We all struggle with this tendency to some degree, but true perfectionists set impossibly high standards for themselves. They feel they must perform because their self-worth is tied to their accomplishments. When you are a perfectionist, it isn't enough to do a great job—it must be flawless.
Underneath the extreme drive to succeed is a deep-seated fear of failure. This stems from the terrible shame a perfectionist feels whenever he does anything wrong.
The perfectionist is likely to procrastinate due to the overwhelming fear of failure. He is afraid to start something that may not be perfect.
He also tends to become obsessive about the details of life because the little things are much easier to control. "It's a lot easier," says syndicated columnist Mike Bellah, "to maintain an immaculate house than to maintain warm and nurturing relationships with those who live in the house."
Steps to Freedom
At one time, I could identify with Bellah's assessment. The good news is, God set me free! Here are the steps I had to take for the Lord to bring me out of the pit of perfectionism:
I had to want to be free. For many years I thought my perfectionism was an asset. I was proud of the way I did everything right. I was hard-working, conscientious, dependable—and incredibly annoying!
Once, while arguing with me, my husband told me, "You think everything should be done a certain way—your way. You think your way is right with a capital 'R.' But it isn't like that. There isn't only one way to do things."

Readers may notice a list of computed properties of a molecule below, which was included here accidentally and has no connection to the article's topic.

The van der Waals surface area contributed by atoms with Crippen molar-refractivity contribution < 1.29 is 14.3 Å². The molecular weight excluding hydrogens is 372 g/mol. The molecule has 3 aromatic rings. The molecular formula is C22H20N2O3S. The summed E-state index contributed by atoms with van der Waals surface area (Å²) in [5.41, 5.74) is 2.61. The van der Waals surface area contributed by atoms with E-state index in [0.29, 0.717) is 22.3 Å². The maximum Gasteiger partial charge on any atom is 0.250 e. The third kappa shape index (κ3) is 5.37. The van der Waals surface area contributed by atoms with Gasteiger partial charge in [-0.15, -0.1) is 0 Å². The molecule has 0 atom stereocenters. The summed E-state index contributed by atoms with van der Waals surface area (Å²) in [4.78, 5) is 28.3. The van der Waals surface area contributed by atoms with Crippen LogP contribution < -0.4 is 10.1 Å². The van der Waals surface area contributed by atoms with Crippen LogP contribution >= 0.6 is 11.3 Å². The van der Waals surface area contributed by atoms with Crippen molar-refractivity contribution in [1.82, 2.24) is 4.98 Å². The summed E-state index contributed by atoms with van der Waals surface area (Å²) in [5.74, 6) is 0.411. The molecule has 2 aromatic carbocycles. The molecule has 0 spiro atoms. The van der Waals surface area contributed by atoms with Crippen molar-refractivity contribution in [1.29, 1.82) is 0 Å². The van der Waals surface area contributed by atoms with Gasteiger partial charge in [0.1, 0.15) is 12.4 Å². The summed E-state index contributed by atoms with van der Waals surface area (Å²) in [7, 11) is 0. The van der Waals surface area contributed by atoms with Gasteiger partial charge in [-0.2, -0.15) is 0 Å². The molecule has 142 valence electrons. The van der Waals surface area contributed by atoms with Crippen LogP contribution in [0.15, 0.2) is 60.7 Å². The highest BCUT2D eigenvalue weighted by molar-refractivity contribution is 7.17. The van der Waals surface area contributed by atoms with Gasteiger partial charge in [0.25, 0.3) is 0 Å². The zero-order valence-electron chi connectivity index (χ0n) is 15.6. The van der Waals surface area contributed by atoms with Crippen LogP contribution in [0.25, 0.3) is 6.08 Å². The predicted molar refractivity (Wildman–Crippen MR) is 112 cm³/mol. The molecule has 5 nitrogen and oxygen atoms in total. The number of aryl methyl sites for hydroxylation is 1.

My perfectionism was eating away at my marriage and making it hard for my children to accept themselves. But it wasn't until I saw how my demands were affecting my oldest daughter, Anna, that I realized that perfectionism was a trap, not an asset.
By the time Anna was in second grade she was incredibly hard on herself. She was never satisfied with anything less than an "A" and never able to accept her own mistakes or her friends' flaws. It was a joyless existence—and I felt responsible for it.
I realized that we are precious to God despite our weaknesses. I used to think that God was standing over me waiting for me to fail so He could say, "See, I knew you'd blow it!" But God is not like that.
One day He showed me that He is like the proud parent watching his toddler learn to walk. When she stumbles, He doesn't say, "Well, you've really blown it this time! I'm never letting you walk again!" Of course not! He gently scoops up His little girl, wipes away her tears and says, "It's OK, you'll learn. I know you will."